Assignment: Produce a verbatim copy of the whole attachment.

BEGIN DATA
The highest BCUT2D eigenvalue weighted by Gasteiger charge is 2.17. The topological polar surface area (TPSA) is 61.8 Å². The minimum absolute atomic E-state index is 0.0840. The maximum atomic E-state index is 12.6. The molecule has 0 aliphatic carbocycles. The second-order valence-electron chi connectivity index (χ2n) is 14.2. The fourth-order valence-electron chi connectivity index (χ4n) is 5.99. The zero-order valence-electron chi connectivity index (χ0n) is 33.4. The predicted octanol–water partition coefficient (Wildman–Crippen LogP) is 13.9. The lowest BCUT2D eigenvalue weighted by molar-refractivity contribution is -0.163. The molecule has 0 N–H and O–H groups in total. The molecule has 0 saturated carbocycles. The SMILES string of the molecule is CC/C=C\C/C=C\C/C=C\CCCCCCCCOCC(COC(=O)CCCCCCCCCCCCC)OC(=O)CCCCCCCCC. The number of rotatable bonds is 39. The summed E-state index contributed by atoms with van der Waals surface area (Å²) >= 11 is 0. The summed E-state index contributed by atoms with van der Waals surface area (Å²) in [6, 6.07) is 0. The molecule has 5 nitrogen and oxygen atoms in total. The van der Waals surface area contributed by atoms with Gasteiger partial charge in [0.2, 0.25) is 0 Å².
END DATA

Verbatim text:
The highest BCUT2D eigenvalue weighted by Gasteiger charge is 2.17. The topological polar surface area (TPSA) is 61.8 Å². The minimum absolute atomic E-state index is 0.0840. The maximum atomic E-state index is 12.6. The molecule has 0 aliphatic carbocycles. The second-order valence-electron chi connectivity index (χ2n) is 14.2. The fourth-order valence-electron chi connectivity index (χ4n) is 5.99. The zero-order valence-electron chi connectivity index (χ0n) is 33.4. The predicted octanol–water partition coefficient (Wildman–Crippen LogP) is 13.9. The lowest BCUT2D eigenvalue weighted by molar-refractivity contribution is -0.163. The molecule has 0 N–H and O–H groups in total. The molecule has 0 saturated carbocycles. The SMILES string of the molecule is CC/C=C\C/C=C\C/C=C\CCCCCCCCOCC(COC(=O)CCCCCCCCCCCCC)OC(=O)CCCCCCCCC. The number of rotatable bonds is 39. The summed E-state index contributed by atoms with van der Waals surface area (Å²) >= 11 is 0. The summed E-state index contributed by atoms with van der Waals surface area (Å²) in [6, 6.07) is 0. The molecule has 5 nitrogen and oxygen atoms in total. The van der Waals surface area contributed by atoms with Gasteiger partial charge in [0.2, 0.25) is 0 Å².